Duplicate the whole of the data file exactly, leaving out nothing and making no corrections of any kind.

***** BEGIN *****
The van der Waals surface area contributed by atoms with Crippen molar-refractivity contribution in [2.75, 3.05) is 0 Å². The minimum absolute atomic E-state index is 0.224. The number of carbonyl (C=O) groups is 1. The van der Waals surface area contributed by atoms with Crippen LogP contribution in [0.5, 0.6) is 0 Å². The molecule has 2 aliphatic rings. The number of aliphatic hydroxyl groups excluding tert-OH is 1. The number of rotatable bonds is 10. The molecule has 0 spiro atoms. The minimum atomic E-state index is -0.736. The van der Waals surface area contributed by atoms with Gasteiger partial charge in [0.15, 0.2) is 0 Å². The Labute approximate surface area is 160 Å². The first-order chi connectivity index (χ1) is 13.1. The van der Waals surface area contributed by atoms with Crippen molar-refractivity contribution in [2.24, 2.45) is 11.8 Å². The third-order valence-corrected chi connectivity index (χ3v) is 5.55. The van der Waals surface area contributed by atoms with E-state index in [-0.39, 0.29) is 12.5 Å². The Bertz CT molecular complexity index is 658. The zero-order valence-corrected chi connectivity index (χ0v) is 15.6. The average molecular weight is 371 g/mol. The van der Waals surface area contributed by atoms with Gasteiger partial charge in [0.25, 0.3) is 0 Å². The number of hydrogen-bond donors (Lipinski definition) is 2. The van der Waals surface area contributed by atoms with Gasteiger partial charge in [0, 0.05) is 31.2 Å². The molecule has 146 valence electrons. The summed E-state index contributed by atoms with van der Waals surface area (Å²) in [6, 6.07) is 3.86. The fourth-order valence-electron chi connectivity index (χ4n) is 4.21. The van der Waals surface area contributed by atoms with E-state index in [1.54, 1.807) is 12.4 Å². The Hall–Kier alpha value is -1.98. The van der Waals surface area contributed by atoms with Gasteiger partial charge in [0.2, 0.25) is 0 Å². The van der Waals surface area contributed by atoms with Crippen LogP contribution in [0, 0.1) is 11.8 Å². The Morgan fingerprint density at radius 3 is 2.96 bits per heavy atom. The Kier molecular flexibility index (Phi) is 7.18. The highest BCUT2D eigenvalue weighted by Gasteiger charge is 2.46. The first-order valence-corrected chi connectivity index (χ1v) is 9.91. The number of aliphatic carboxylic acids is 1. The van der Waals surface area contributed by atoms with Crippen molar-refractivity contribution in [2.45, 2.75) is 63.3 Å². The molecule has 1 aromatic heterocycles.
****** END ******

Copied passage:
The van der Waals surface area contributed by atoms with Crippen molar-refractivity contribution in [2.75, 3.05) is 0 Å². The minimum absolute atomic E-state index is 0.224. The number of carbonyl (C=O) groups is 1. The van der Waals surface area contributed by atoms with Crippen LogP contribution in [0.5, 0.6) is 0 Å². The molecule has 2 aliphatic rings. The number of aliphatic hydroxyl groups excluding tert-OH is 1. The number of rotatable bonds is 10. The molecule has 0 spiro atoms. The minimum atomic E-state index is -0.736. The van der Waals surface area contributed by atoms with Gasteiger partial charge in [0.15, 0.2) is 0 Å². The Labute approximate surface area is 160 Å². The first-order chi connectivity index (χ1) is 13.1. The van der Waals surface area contributed by atoms with Crippen molar-refractivity contribution in [2.24, 2.45) is 11.8 Å². The third-order valence-corrected chi connectivity index (χ3v) is 5.55. The van der Waals surface area contributed by atoms with E-state index in [-0.39, 0.29) is 12.5 Å². The Bertz CT molecular complexity index is 658. The zero-order valence-corrected chi connectivity index (χ0v) is 15.6. The average molecular weight is 371 g/mol. The van der Waals surface area contributed by atoms with Gasteiger partial charge in [0.25, 0.3) is 0 Å². The number of hydrogen-bond donors (Lipinski definition) is 2. The van der Waals surface area contributed by atoms with Gasteiger partial charge in [0, 0.05) is 31.2 Å². The molecule has 146 valence electrons. The summed E-state index contributed by atoms with van der Waals surface area (Å²) in [6, 6.07) is 3.86. The fourth-order valence-electron chi connectivity index (χ4n) is 4.21. The van der Waals surface area contributed by atoms with E-state index in [1.54, 1.807) is 12.4 Å². The Hall–Kier alpha value is -1.98. The van der Waals surface area contributed by atoms with Gasteiger partial charge in [0.2, 0.25) is 0 Å². The van der Waals surface area contributed by atoms with Crippen LogP contribution in [0, 0.1) is 11.8 Å². The Morgan fingerprint density at radius 3 is 2.96 bits per heavy atom. The Kier molecular flexibility index (Phi) is 7.18. The highest BCUT2D eigenvalue weighted by Gasteiger charge is 2.46. The first-order valence-corrected chi connectivity index (χ1v) is 9.91. The number of aliphatic carboxylic acids is 1. The van der Waals surface area contributed by atoms with Crippen molar-refractivity contribution in [2.45, 2.75) is 63.3 Å². The molecule has 1 aromatic heterocycles.